Helmut Newton (1920-2004) was a German-Australian photographer whose works appeared in lots of fashion magazines, like Vogue, French Vogue, Marie-Claire, Elle, and Playboy. Newton made numerous nude photographs in a recognizable black and white style. He worked with Madonna, Cindy Crawford, Monica Belucci, Linda Evangelista and many others. His shoots provoked some modern philosophers to speak about the problem of nudity, eroticism, and fashion in modern society.
Portrait Helmut Newton
“Crocodile eating Ballerina”, 1983
Newton was born in Berlin in a Jewish family. He showed interest in photography at the age of 12 and four years later began working as an apprentice of German photographer Elsie Simon. Due to the growing oppression of Jews in Germany, his family had to leave the country in 1938. Newton moved to Singapore, where he found employment as a photographer for the Straits Times. Singapore was a colony of Britain, and British authorities sent all German refugees, considered to be Nazi spies, to Australian camps. This way, Newton settled down in Australia.
June Brown, the wife of Newton (photo by Newton)
Madonna by Newton, 1990 (everyday-i-show.livejournal.com/)
Sigourney Weaver ,1995
He created a photo studio in Melbourne in 1946. Later fashion photographer Henry Talbot became his partner and co-owner of the studio. In 1948, Newton married the Australian model and actress June Brown, who also was a model for his photos. Growing popularity allowed him to win a year contract with British Vogue, so in 1957 he moved to London, while Talbot managed the studio.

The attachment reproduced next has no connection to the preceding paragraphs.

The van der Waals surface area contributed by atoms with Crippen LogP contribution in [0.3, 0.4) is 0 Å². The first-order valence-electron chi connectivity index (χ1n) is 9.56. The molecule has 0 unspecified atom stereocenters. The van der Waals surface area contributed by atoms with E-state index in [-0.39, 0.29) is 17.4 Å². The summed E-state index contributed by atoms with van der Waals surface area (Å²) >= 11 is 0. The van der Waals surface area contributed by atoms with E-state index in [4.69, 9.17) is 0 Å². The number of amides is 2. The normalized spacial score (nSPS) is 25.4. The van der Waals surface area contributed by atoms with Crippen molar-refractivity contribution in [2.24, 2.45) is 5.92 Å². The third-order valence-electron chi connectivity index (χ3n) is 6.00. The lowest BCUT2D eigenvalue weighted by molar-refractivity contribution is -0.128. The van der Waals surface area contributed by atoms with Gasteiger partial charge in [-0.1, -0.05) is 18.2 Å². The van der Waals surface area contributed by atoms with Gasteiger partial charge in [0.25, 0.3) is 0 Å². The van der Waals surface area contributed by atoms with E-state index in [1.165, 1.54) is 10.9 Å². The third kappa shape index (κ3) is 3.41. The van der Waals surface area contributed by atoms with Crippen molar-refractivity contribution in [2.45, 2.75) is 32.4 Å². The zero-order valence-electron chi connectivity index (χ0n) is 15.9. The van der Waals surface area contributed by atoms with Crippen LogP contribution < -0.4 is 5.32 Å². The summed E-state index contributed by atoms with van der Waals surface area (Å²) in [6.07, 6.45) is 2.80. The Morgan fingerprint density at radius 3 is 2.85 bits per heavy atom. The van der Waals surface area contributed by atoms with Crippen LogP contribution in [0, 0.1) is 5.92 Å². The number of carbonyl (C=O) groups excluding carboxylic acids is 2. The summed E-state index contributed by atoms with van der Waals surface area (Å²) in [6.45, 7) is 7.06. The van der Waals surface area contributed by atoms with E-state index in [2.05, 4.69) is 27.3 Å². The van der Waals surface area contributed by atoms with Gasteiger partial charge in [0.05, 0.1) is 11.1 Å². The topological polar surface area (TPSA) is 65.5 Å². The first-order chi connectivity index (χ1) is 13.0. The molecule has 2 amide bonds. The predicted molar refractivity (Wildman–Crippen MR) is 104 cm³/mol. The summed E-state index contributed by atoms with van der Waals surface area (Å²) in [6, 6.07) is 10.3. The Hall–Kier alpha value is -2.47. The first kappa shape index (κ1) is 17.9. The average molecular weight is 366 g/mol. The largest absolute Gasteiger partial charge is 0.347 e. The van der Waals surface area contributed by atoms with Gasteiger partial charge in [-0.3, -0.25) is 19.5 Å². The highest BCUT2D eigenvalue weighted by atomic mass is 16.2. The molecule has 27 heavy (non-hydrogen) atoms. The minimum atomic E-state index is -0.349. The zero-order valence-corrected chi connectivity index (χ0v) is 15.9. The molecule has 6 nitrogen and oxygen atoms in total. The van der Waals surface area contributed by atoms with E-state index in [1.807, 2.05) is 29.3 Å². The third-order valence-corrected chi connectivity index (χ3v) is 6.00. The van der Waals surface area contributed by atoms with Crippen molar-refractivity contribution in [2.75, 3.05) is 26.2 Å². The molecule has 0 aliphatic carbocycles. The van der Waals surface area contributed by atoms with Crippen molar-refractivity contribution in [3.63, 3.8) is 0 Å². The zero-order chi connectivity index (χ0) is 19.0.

After working with the British magazine, Newton contributed to the fashion tabloids of German and France. In 1961, the photographer with his wife finally moved to Paris and started working with French Vogue. In the 1980s and 1990s, he created the iconic series “Big Nudes,” “Naked and Dressed,” and “Domestic Nudes.”
“Big Nude Una”, 1993 (GBP 9,000 at Sotheby’s)
“Big Nude Verina”, 1993
“Big Nude Yuko”, 1993
“Big Nude Raquel”, 1993
“Big Nude I, Lisa, Paris”, 1981
Later years Newton lived in Monte Carlo and Los Angeles. He died at the age of 83 when he lost control of his car and hit a wall. His shots for Playboy were hammered down for 21 075$ and 26 290$ in 2002 and 2003. Works of Helmut Newton are still on display. The latest exhibitions happened in 2020 in Turin, Wedel, Berlin, and Barcelona.
“Two Models in My Apartment, Paris”, 1975 (GBP 8,750 at Sotheby’s)
“Rich Girls, Bordighera, Italy”, 1982 (Artsy.net)
Debra And Red, Exterior, Beverly Hills, 1991
“Office Love”, 1984
Newton and Hans Bellmer
Speaking of Bellmer in one of our previous articles, we highlighted his urge to create a doll that could satisfy secret desires. He also tried to turn the alive body of his girlfriend Unica Zürn into kind of a flexible doll using what we call now the shibari technique. Shots of Helmut Newton with a touch of sadism (e. g. “Domestic Nudes”) display a similar intention: fashion photographer underlines the fact that models are mannequins (see his juxtaposition of a model and her plastic twin).